Guest Columnist - Ralph B. Everett, Esq.

Esq | 8/17/2011, 9:28 a.m.
A Balanced Approach Will Lead to America's Prosperity...
Ralph B. Everett, Esq.

A Balanced Approach Will Lead to America's Prosperity

Despite what many of us may wish, the political argument over the federal budget and the future direction of our nation's fiscal policy has not been settled, but rather has merely wrapped up an initial phase with the agreement reached in Congress.

Still to be decided is how to reduce the nation's debt by another $1.5 trillion, which is a matter to be decided through a process involving a bi-partisan Congressional "Super Committee" this autumn. With a voluntary government default having been avoided, the next stage of debate will be played out under the threat of across-the-board program cuts being automatically deployed, if agreement cannot be reached.

On the block will be military and key domestic programs, raising the specter of deep budget cuts that many would find intolerable.

Interestingly, the recent debt ceiling agreement extends simultaneously with the expiration of the Bush-era tax cuts and just after the 2012 general election. And the Super Committee may be able to find a way to postpone the real debate on revenue-raising until then, as well. But decision time is coming.

When they were enacted a decade ago, the Bush tax cuts promised to increase prosperity for all Americans - creating new jobs, generating new wealth, opening new opportunities. And, for a while, they did. After all, it was a stimulus program. But its proponents knew that the cuts would reverse the contemporary trend toward federal budget surpluses and return the government to deficit spending. Indeed, that's why the expiration provision was included - otherwise the projected deficits would have been indefinite and politically less palatable.

We know now that the fiscal policy enacted back then brought us to no good end, ushering in the collapse of the economy in 2008 and the need for further stimulus to stop the hemorrhage. Over the past 10 years, the country has spent more than $300 billion just servicing the debt created by the cuts. Far from paying for themselves with increased economic activity as initially promised, the tax cuts have been a major cause of the enormous deficits we face today.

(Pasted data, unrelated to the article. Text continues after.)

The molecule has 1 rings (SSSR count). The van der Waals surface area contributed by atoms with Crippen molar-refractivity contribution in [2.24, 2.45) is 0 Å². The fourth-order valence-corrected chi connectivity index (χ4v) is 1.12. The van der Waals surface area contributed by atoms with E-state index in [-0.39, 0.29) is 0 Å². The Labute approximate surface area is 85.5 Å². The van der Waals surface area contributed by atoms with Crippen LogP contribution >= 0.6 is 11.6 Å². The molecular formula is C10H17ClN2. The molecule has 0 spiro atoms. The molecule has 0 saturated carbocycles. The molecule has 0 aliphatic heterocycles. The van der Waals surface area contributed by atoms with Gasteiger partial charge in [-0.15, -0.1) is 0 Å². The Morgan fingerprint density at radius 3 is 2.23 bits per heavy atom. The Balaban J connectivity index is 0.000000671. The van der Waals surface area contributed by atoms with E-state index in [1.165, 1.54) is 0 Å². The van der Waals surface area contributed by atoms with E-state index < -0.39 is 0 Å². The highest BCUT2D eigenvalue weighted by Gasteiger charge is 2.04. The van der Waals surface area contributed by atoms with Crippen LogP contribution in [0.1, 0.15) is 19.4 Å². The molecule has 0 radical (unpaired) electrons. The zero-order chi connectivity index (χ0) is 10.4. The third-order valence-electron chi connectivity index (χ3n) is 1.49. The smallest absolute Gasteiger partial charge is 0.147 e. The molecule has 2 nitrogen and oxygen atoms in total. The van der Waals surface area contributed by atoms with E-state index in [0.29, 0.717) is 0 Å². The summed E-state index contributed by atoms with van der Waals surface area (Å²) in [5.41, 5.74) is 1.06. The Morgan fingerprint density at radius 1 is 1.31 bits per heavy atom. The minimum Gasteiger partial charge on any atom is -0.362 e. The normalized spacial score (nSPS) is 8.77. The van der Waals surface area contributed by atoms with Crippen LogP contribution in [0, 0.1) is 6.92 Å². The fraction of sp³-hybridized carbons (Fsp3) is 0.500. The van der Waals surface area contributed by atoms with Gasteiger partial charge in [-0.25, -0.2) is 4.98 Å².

Meanwhile, tax collections have plunged to their lowest share of the economy in 60 years.

There are important considerations the Super Committee must address to avoid another recession that would be an even greater strain on the middle class. (We already know how challenging it is for vulnerable populations). During the last recession, three out of four workers reported that they live paycheck to paycheck. Family debt soared, housing values dropped and education cost skyrocketed. There were 8.6 million uninsured adults age 50-64 in 2009, up from 7.1 million in 2007. From 1999 to 2008, health insurance premiums increased nearly four times faster than increases in wages and overall inflation.

While any automatically-triggered spending cuts would be divided evenly between defense and non-defense spending; there are also protections for Social Security, Medicaid, and other entitlement programs. This is fortunate, as there will be a growing need to rely on Social Security and Medicare while these programs are being threatened with cuts. While Medicare could be exposed to cuts if the trigger is used, cuts will be to provider payments, not to actual benefits.